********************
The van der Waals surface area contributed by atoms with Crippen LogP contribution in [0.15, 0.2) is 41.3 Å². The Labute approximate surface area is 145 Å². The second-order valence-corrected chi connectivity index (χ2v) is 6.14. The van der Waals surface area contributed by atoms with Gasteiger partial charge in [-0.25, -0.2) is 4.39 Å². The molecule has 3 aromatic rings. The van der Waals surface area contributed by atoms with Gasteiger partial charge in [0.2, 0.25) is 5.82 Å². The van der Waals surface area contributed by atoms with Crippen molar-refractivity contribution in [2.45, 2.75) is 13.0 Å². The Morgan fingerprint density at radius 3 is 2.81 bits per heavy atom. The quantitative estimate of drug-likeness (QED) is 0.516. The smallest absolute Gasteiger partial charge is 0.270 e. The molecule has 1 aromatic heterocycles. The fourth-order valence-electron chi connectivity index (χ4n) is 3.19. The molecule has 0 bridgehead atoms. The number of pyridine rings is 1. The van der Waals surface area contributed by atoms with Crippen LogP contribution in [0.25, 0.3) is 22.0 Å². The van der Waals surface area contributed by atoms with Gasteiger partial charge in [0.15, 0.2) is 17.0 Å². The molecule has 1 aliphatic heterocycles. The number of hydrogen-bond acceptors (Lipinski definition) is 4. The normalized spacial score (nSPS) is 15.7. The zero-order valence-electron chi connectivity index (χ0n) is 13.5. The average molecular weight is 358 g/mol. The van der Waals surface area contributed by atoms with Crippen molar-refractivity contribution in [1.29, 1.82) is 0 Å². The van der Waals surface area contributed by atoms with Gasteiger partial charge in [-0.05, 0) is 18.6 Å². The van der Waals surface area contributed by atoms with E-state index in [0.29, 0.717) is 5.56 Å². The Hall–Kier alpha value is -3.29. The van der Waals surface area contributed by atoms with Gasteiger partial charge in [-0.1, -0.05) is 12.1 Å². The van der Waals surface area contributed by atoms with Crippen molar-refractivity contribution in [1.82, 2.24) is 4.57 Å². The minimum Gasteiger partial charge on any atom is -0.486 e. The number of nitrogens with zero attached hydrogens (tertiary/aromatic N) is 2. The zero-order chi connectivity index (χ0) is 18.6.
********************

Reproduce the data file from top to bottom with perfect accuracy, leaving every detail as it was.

The van der Waals surface area contributed by atoms with Crippen LogP contribution in [0.15, 0.2) is 41.3 Å². The Labute approximate surface area is 145 Å². The second-order valence-corrected chi connectivity index (χ2v) is 6.14. The van der Waals surface area contributed by atoms with Gasteiger partial charge in [-0.25, -0.2) is 4.39 Å². The molecule has 3 aromatic rings. The van der Waals surface area contributed by atoms with Gasteiger partial charge in [0.2, 0.25) is 5.82 Å². The van der Waals surface area contributed by atoms with Crippen molar-refractivity contribution in [2.45, 2.75) is 13.0 Å². The Morgan fingerprint density at radius 3 is 2.81 bits per heavy atom. The quantitative estimate of drug-likeness (QED) is 0.516. The smallest absolute Gasteiger partial charge is 0.270 e. The molecule has 1 aromatic heterocycles. The fourth-order valence-electron chi connectivity index (χ4n) is 3.19. The molecule has 0 bridgehead atoms. The number of pyridine rings is 1. The van der Waals surface area contributed by atoms with Crippen LogP contribution in [0.25, 0.3) is 22.0 Å². The van der Waals surface area contributed by atoms with Gasteiger partial charge in [0.15, 0.2) is 17.0 Å². The molecule has 1 aliphatic heterocycles. The number of hydrogen-bond acceptors (Lipinski definition) is 4. The normalized spacial score (nSPS) is 15.7. The zero-order valence-electron chi connectivity index (χ0n) is 13.5. The average molecular weight is 358 g/mol. The van der Waals surface area contributed by atoms with Crippen molar-refractivity contribution in [1.29, 1.82) is 0 Å². The van der Waals surface area contributed by atoms with Gasteiger partial charge in [-0.05, 0) is 18.6 Å². The van der Waals surface area contributed by atoms with E-state index in [0.29, 0.717) is 5.56 Å². The Hall–Kier alpha value is -3.29. The van der Waals surface area contributed by atoms with Gasteiger partial charge in [-0.1, -0.05) is 12.1 Å². The van der Waals surface area contributed by atoms with Crippen molar-refractivity contribution in [1.82, 2.24) is 4.57 Å². The minimum Gasteiger partial charge on any atom is -0.486 e. The number of nitrogens with zero attached hydrogens (tertiary/aromatic N) is 2. The zero-order chi connectivity index (χ0) is 18.6.